In the five months since the WHO declared the COVID-19 outbreak a global pandemic, several trends have emerged that illustrate how the coronavirus has changed media, how the coronavirus has changed consumer behavior, and how the coronavirus has changed real estate. This week, we’re diving into where these intersect – how the coronavirus has changed digital marketing for real estate – and as real estate professionals how you can thrive, and not just survive, in the “COVID era”. 

We’ve covered what hyper-local real estate marketing means and the importance of rapid response for so much more than lead follow up. Today, we’re going to look at how changing customer expectations have changed real estate marketing. 

Consumers Expect More

Consumers expect more and the brokers and agents that step up to the challenge will come out ahead, now and in the long run. From the amount of friction in their online experience and the level of personalization provided to how companies are supporting their local communities and responding to calls to action, customers are highly aware of actions businesses have taken, and are taking, during the pandemic. Equally important, they are aware of which businesses have done nothing.

As McKinsey writes, “To renew and refresh their connections to the people they serve, companies need to recognize what’s happening now, and respond in three ways: digital excellence, safe and contactless engagement, and dynamic customer insights.” Research by Capgemini Research Institute echoed that sentiment, highlighting three main factors for how consumers now choose brands: 1) convenience, 2) health and safety, and 3) purpose.

Many people are fearful, jobless, and deeply uncertain about the future, and the experiences they have with companies during the pandemic will have a lasting impact on how they view them after the pandemic.

For real estate professionals, this means evaluating gaps in their customers’ ability to engage, experience, and interact with their brand online. It means developing alternative models to conducting business – from virtual tours, videos, FaceTiming, and live streaming (virtual open house, anyone?) to quicker and easier bid management, everything done via mobile phones, and contactless closings. And it means relentlessly focusing on and prioritizing the customer’s needs – using analytics to develop and maintain deep customer understanding before your customers are your customers, while your customers are working with you, and well beyond the close.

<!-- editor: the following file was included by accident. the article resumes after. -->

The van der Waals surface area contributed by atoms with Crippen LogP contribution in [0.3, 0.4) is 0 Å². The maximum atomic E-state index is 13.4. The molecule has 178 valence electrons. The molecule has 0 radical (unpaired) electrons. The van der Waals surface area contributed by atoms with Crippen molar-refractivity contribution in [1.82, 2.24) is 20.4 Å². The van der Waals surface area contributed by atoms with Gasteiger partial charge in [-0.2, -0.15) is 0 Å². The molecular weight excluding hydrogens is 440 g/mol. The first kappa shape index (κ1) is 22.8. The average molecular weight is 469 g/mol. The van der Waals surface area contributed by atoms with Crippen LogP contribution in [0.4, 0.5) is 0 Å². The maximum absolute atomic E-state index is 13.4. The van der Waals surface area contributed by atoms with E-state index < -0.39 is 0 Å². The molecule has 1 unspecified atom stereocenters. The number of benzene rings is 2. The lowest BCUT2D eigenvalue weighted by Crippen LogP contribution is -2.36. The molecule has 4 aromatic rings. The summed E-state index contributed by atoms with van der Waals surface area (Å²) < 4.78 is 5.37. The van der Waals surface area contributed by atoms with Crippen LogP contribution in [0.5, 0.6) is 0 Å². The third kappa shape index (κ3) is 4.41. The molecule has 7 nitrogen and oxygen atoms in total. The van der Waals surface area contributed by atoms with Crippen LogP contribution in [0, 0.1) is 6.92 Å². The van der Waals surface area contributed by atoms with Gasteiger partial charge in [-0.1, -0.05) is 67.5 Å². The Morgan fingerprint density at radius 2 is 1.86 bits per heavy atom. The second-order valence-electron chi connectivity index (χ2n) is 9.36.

Cohesive MarTech and Customer Obsession

More and more, the line between marketing and technology has blurred and even disappeared. At major companies, technology often reports into marketing now and not the other way around. Enter MarTech (Marketing + Technology). Consumers don’t see a difference or care who is responsible for which part of the customer experience (CX) – and they’re less forgiving when they have a bad experience with a brand. In fact, ten years ago a study by Gomez found that 88% of online consumers were less likely to return to a site after a bad experience. That was ten years ago. Consumers have only been conditioned to expect more since then and the seamless experience they expect is omnichannel – meaning everywhere, in every way they interact with you.

Most Challenging Customer Experience Tasks at Enterprise Organizations
Source: https://www.marketingcharts.com/charts/most-challenging-customer-experience-tasks-at-enterprise-organizations

The agents who thrive during this time will be those who best understand, anticipate, and adapt to customer expectations – from their real estate needs like what they need from a home they’re looking to buy, how they need to sell their home, and how they discover and choose their agent, to their non-real estate needs like emotional reassurance, financial security, and physical wellbeing. But even enterprise organizations struggle with customer experience. I have a lot of confidence in the real estate industry – an industry built on relationships – to understand the value of a frictionless, exceedingly positive customer experience, and remain committed to delivering them. It’s what you’d also expect for yourself – from lenders, from appraisers, from everyone else involved in the process – both as a professional and as a consumer. 

As Jeff Bezos famously said in a 2016 letter to shareholders, well before COVID-19, obsessive customer focus is by far the most effective way to center your business. “Customers are always beautifully, wonderfully dissatisfied, even when they report being happy and business is great,” Bezos said. “Even when they don’t yet know it, customers want something better, and your desire to delight customers will drive you to invent on their behalf. No customer ever asked Amazon to create the Prime membership program, but it sure turns out they wanted it, and I could give you many such examples.” Coronavirus or not, stay inventive, be obsessively customer-focused, and you will succeed in ways you can’t even imagine.

This is part three in a five-part series all about the Ways the Coronavirus Has Changed Digital Marketing for Real Estate.
Read Part 1: The Homebody Economy
Read Part 2: Beyond Leads
Read Part 4: Bidding, Explained
Read Part 5: Opportunities Abound